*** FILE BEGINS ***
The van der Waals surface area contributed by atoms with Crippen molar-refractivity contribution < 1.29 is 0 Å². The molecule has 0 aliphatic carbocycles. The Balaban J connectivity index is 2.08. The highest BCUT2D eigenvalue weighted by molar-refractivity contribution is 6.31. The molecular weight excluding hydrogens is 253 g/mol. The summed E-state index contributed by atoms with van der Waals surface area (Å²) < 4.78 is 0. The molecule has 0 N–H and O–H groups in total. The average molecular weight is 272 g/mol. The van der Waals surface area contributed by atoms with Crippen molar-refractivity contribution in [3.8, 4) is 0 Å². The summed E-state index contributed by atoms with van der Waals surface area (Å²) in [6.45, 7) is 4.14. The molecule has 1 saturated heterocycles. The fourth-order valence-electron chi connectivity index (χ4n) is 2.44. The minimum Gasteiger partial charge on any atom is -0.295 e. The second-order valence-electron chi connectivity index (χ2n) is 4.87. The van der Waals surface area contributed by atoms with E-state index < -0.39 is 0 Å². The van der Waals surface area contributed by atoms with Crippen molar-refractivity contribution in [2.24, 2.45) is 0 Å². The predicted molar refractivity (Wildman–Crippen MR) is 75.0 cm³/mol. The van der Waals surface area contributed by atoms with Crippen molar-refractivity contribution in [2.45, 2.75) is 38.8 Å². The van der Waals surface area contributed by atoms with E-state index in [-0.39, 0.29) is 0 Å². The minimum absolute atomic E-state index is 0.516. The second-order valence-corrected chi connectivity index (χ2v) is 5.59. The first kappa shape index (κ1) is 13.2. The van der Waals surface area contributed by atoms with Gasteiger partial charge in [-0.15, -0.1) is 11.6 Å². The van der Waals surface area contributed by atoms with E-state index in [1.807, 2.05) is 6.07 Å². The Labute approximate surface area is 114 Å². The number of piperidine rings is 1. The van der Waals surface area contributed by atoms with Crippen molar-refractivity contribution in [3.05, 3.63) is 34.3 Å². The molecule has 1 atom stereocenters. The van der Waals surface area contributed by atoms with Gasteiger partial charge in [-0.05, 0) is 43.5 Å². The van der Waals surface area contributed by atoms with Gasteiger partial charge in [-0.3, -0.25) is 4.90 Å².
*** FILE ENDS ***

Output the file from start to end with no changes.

The van der Waals surface area contributed by atoms with Crippen molar-refractivity contribution < 1.29 is 0 Å². The molecule has 0 aliphatic carbocycles. The Balaban J connectivity index is 2.08. The highest BCUT2D eigenvalue weighted by molar-refractivity contribution is 6.31. The molecular weight excluding hydrogens is 253 g/mol. The summed E-state index contributed by atoms with van der Waals surface area (Å²) < 4.78 is 0. The molecule has 0 N–H and O–H groups in total. The average molecular weight is 272 g/mol. The van der Waals surface area contributed by atoms with Crippen molar-refractivity contribution in [3.8, 4) is 0 Å². The summed E-state index contributed by atoms with van der Waals surface area (Å²) in [6.45, 7) is 4.14. The molecule has 1 saturated heterocycles. The fourth-order valence-electron chi connectivity index (χ4n) is 2.44. The minimum Gasteiger partial charge on any atom is -0.295 e. The second-order valence-electron chi connectivity index (χ2n) is 4.87. The van der Waals surface area contributed by atoms with E-state index < -0.39 is 0 Å². The van der Waals surface area contributed by atoms with Crippen molar-refractivity contribution in [2.24, 2.45) is 0 Å². The predicted molar refractivity (Wildman–Crippen MR) is 75.0 cm³/mol. The van der Waals surface area contributed by atoms with Crippen molar-refractivity contribution in [2.45, 2.75) is 38.8 Å². The van der Waals surface area contributed by atoms with E-state index in [-0.39, 0.29) is 0 Å². The minimum absolute atomic E-state index is 0.516. The second-order valence-corrected chi connectivity index (χ2v) is 5.59. The first kappa shape index (κ1) is 13.2. The van der Waals surface area contributed by atoms with Gasteiger partial charge in [-0.15, -0.1) is 11.6 Å². The van der Waals surface area contributed by atoms with E-state index in [1.807, 2.05) is 6.07 Å². The Labute approximate surface area is 114 Å². The number of piperidine rings is 1. The van der Waals surface area contributed by atoms with Crippen molar-refractivity contribution in [3.05, 3.63) is 34.3 Å². The molecule has 1 atom stereocenters. The van der Waals surface area contributed by atoms with Gasteiger partial charge in [-0.05, 0) is 43.5 Å². The van der Waals surface area contributed by atoms with Gasteiger partial charge in [-0.3, -0.25) is 4.90 Å².